Sunday, June 12, 2016

Antietam NB Visitors Center
           I have spent most of my second week at Antietam within the battlefield’s Visitor Center. The interpretive staff has been welcoming and thorough in addressing any of my proposed questions. Due to the wealth of knowledge around me, I believe I was able to soak in a good bit of information on the Battle of Antietam’s context, duration, and aftermath. Along with the availability to explore the staff’s knowledge, I was able to attend visitor talks everyday meant to give a prelude to the battlefield’s auto tour. At the end of the week I was even able to ride along with an Interpretation Ranger who was giving a tour to a sixty-eight person car caravan of visitors that came to Antietam for the day.
Ranger Led Car Caravan
Among the highlights of the week, my time spent at the Mumma Farm Education Center was particularly engaging. I watched programs administered to three different school groups of fourth graders. The programs conducted were a living history Civil War Soldier explaining the lifestyle of soldiers who would have fought at Antietam and a communication program showing the children how generals would have communicated via flag signaling.  The kids enjoyed both programs, they were left in awe when the Union soldier fired a smooth bore musket into the cornfield. They were also able to personally use flag signals to communicate messages to each other.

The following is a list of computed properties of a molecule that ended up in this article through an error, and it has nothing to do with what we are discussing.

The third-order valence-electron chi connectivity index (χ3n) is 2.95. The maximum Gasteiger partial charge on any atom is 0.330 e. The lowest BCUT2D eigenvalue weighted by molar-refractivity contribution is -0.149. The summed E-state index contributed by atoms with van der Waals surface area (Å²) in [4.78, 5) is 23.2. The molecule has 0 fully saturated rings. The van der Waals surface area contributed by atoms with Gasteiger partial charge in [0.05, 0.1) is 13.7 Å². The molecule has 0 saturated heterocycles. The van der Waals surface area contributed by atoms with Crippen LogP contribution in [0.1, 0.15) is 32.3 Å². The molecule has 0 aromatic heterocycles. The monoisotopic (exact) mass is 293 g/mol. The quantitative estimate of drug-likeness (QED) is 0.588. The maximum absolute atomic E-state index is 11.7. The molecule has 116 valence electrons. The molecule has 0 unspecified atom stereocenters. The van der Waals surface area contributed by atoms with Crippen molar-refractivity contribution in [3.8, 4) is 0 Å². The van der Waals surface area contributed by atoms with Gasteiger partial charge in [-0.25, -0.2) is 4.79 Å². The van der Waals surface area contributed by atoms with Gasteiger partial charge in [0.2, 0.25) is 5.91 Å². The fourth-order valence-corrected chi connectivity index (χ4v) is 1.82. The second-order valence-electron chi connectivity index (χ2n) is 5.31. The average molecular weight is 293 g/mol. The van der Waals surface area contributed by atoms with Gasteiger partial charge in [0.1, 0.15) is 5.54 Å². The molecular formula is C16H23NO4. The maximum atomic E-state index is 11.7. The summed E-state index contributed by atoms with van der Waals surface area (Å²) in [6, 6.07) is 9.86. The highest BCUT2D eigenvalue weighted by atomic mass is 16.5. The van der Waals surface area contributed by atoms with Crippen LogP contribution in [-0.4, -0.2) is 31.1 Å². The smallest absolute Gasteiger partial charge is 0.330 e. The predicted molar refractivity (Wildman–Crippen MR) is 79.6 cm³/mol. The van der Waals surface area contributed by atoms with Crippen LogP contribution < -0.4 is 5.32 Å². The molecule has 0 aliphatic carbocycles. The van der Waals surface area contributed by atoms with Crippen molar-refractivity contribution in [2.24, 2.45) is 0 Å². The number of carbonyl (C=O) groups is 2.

The work associated with interpretation lies within conveying the importance of the unit to visitors. That is no easy task, professionals in charge of providing knowledge of the unit are even still in the process of learning about the battlefield! However, I do not think a visitor who took advantage of our programs would have any trouble in determining the significance of Antietam National Battlefield. Throughout the week I was intrigued by witnessing our staff at Antietam guide visitor experiences by recapping history, aiding in the research of battle regiments, and tailoring programs to all age groups and personalities. 

Angelo Algeri, Cohort 5

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